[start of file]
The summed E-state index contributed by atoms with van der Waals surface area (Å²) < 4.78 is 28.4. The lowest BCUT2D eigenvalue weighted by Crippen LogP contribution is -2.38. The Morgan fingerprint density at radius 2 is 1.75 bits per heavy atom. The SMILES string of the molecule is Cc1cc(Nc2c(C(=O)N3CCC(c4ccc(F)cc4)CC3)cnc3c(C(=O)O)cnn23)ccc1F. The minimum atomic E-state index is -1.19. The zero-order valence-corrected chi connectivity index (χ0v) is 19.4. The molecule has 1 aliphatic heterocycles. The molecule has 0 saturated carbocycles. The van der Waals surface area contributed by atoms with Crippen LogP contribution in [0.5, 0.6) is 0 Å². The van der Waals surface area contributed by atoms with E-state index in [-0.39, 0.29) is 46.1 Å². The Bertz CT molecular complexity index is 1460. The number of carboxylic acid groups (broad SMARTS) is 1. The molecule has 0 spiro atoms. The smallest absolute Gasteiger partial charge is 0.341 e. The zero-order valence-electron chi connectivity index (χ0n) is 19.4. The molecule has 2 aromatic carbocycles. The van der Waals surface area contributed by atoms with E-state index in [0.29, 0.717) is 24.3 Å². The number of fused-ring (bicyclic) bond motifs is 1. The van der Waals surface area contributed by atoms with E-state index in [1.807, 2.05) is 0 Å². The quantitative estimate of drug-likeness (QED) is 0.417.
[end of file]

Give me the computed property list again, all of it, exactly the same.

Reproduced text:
The summed E-state index contributed by atoms with van der Waals surface area (Å²) < 4.78 is 28.4. The lowest BCUT2D eigenvalue weighted by Crippen LogP contribution is -2.38. The Morgan fingerprint density at radius 2 is 1.75 bits per heavy atom. The SMILES string of the molecule is Cc1cc(Nc2c(C(=O)N3CCC(c4ccc(F)cc4)CC3)cnc3c(C(=O)O)cnn23)ccc1F. The minimum atomic E-state index is -1.19. The zero-order valence-corrected chi connectivity index (χ0v) is 19.4. The molecule has 1 aliphatic heterocycles. The molecule has 0 saturated carbocycles. The van der Waals surface area contributed by atoms with Crippen LogP contribution in [0.5, 0.6) is 0 Å². The van der Waals surface area contributed by atoms with E-state index in [-0.39, 0.29) is 46.1 Å². The Bertz CT molecular complexity index is 1460. The number of carboxylic acid groups (broad SMARTS) is 1. The molecule has 0 spiro atoms. The smallest absolute Gasteiger partial charge is 0.341 e. The zero-order valence-electron chi connectivity index (χ0n) is 19.4. The molecule has 2 aromatic carbocycles. The van der Waals surface area contributed by atoms with E-state index in [0.29, 0.717) is 24.3 Å². The number of fused-ring (bicyclic) bond motifs is 1. The van der Waals surface area contributed by atoms with E-state index in [1.807, 2.05) is 0 Å². The quantitative estimate of drug-likeness (QED) is 0.417.